From the Blog


While browsing the Internet for materials for my summer courses, I’ve come across some very interesting sites full of teacher’s resources, stunning ideas, activities and handouts. I've found them worth recommending.

First of all, I haven’t realised there are so many good teachers’ blogs. Many of them can be found through the British Council site. But one of my favourites is Just a Word. This page is rich in topics connected with teaching techniques, teacher's development and approach to teaching as such. Moreover, there are links to other websites and blogs which you may find of use.

When you look for downloadable resources, I would recommend This site is created by teachers from all over the world who make their materials available to others. You can also leave your resources there and feel free to download. I’ve used some of the worksheets from there.

The page which I've discovered quite recently is Storybird. You can create your own account  there and produce lovely stories with your students or let your students make up stories themselves.  There are hundreds of pictures stirring your imagination that only wait to be used in a little book of yours. You arrange the pictures yourself, you invent a book cover and decide where to put the text. It is lovely. You can also read books created by others.  I think that writing a story can be a very motivating and rewarding activity for both children and teenagers. And using a computer for that purpose is very attractive. Maybe even adults could  benefit from this site.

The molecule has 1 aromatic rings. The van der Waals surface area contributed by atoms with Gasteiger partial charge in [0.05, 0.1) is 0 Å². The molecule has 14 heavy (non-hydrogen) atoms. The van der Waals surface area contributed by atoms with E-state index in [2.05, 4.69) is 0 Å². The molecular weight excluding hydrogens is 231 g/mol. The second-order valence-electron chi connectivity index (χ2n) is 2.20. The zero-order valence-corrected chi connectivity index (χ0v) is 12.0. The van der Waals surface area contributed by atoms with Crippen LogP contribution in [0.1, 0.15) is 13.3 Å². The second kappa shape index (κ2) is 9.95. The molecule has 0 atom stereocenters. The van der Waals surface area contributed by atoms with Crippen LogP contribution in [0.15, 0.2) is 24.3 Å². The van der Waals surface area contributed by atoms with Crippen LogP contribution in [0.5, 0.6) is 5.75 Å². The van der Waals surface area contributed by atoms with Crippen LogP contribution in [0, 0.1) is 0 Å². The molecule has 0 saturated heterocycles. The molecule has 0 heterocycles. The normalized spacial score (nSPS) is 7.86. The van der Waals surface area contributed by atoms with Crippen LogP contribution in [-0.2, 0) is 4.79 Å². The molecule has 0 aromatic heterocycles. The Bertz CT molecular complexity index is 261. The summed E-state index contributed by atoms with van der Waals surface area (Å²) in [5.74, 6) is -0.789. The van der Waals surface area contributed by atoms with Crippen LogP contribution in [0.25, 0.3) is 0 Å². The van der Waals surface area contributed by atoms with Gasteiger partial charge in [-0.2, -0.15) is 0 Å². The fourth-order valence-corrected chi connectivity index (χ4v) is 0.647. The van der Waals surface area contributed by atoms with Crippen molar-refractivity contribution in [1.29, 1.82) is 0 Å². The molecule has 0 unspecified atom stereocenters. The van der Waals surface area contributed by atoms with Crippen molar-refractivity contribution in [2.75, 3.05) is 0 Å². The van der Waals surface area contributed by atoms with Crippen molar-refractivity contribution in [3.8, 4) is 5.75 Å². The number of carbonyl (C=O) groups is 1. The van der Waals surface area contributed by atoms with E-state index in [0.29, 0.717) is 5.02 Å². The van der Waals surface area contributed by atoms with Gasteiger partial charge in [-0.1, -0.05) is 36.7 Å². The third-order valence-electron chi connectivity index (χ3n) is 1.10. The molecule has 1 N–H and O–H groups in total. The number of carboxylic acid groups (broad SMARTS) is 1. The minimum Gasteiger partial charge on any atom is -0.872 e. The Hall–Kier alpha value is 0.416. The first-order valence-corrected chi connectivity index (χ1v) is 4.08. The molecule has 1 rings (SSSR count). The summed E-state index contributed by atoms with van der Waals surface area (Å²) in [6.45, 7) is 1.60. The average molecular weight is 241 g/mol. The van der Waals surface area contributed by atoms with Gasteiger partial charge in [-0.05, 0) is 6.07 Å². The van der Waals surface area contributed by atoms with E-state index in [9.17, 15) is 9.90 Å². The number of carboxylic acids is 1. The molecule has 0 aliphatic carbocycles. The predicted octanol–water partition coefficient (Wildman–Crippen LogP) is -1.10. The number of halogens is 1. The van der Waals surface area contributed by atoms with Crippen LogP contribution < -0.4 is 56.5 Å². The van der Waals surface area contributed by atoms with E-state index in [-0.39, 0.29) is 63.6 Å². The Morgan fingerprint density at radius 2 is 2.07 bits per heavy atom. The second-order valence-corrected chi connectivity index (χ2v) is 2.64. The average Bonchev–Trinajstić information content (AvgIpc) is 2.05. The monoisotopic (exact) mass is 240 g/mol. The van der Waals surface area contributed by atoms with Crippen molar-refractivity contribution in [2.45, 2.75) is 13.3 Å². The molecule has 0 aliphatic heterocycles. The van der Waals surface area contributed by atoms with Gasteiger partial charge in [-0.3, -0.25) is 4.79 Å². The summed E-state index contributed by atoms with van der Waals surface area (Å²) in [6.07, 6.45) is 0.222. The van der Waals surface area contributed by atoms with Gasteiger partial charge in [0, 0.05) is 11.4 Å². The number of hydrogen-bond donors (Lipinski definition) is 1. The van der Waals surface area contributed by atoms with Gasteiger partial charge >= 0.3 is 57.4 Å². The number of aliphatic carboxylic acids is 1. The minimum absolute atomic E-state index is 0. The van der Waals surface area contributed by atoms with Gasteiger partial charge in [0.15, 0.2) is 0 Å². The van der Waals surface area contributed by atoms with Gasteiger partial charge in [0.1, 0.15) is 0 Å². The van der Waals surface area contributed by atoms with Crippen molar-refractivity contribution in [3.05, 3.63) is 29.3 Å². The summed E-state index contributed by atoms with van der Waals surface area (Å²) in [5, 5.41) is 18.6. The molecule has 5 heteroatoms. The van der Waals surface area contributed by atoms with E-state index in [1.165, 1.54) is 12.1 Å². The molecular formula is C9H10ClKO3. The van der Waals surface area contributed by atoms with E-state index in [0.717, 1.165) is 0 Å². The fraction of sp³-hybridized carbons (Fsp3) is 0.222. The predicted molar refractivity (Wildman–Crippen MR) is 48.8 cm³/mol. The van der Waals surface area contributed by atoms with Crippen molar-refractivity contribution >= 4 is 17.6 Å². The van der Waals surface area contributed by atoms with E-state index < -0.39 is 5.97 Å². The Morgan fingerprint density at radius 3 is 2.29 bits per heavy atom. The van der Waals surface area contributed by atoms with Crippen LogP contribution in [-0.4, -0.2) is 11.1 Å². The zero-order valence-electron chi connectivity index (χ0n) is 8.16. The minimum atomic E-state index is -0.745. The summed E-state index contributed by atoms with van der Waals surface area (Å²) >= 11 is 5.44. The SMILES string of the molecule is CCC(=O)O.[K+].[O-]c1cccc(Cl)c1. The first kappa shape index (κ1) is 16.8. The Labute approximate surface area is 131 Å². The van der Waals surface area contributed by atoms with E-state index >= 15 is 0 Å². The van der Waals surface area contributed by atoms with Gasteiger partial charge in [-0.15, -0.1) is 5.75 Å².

The last site I would like to recommend today is Music English, which I love because it combines my two passions: music and English language. This is something I've always wanted to do and eventually I've found the means to do it. Richard Gresswell, the author of the site, prepares and presents video clips with subtitles. Some videos are accompanied by  a worksheet or an idea, how to use a song, and all of them have lyrics available in Word format.  If you cannot find a song you’re interested in, you can ask the author to subtitle it for you. This is a wonderful way to learn new vocabulary or grammar structures. Songs stay in your head for longer, so you remember better.

It’s wonderful you do not have to rely solely on your own resourcefulness and creativity but you can benefit from experience and good will of others.